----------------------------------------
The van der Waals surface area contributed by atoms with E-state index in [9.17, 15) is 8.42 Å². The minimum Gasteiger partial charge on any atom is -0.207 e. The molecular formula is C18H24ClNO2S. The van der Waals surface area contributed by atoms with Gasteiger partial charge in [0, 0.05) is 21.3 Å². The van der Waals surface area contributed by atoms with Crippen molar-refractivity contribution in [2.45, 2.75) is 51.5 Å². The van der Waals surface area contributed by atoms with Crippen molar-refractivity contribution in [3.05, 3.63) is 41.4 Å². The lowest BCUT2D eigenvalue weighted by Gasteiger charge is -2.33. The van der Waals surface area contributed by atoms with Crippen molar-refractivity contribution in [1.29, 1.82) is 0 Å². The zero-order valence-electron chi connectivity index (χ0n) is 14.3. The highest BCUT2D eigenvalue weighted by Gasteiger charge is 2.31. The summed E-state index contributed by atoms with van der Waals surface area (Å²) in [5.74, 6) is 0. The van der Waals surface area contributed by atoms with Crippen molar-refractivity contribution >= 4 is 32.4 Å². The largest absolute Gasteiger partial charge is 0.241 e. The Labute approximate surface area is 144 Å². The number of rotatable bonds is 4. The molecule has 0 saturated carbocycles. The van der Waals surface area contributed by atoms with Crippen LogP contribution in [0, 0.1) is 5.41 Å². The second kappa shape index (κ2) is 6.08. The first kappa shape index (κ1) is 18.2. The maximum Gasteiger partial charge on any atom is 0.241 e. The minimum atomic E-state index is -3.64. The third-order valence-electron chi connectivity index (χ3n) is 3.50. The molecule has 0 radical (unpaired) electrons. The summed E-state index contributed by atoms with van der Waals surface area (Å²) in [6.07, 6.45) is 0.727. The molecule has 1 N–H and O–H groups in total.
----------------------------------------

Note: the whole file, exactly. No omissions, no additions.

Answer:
The van der Waals surface area contributed by atoms with E-state index in [9.17, 15) is 8.42 Å². The minimum Gasteiger partial charge on any atom is -0.207 e. The molecular formula is C18H24ClNO2S. The van der Waals surface area contributed by atoms with Gasteiger partial charge in [0, 0.05) is 21.3 Å². The van der Waals surface area contributed by atoms with Crippen molar-refractivity contribution in [2.45, 2.75) is 51.5 Å². The van der Waals surface area contributed by atoms with Crippen molar-refractivity contribution in [3.05, 3.63) is 41.4 Å². The lowest BCUT2D eigenvalue weighted by Gasteiger charge is -2.33. The van der Waals surface area contributed by atoms with Crippen molar-refractivity contribution in [1.29, 1.82) is 0 Å². The zero-order valence-electron chi connectivity index (χ0n) is 14.3. The highest BCUT2D eigenvalue weighted by Gasteiger charge is 2.31. The summed E-state index contributed by atoms with van der Waals surface area (Å²) in [5.74, 6) is 0. The van der Waals surface area contributed by atoms with Crippen molar-refractivity contribution >= 4 is 32.4 Å². The largest absolute Gasteiger partial charge is 0.241 e. The Labute approximate surface area is 144 Å². The number of rotatable bonds is 4. The molecule has 0 saturated carbocycles. The van der Waals surface area contributed by atoms with Crippen LogP contribution in [0, 0.1) is 5.41 Å². The second kappa shape index (κ2) is 6.08. The first kappa shape index (κ1) is 18.2. The maximum Gasteiger partial charge on any atom is 0.241 e. The minimum atomic E-state index is -3.64. The third-order valence-electron chi connectivity index (χ3n) is 3.50. The molecule has 0 radical (unpaired) electrons. The summed E-state index contributed by atoms with van der Waals surface area (Å²) in [6.07, 6.45) is 0.727. The molecule has 1 N–H and O–H groups in total.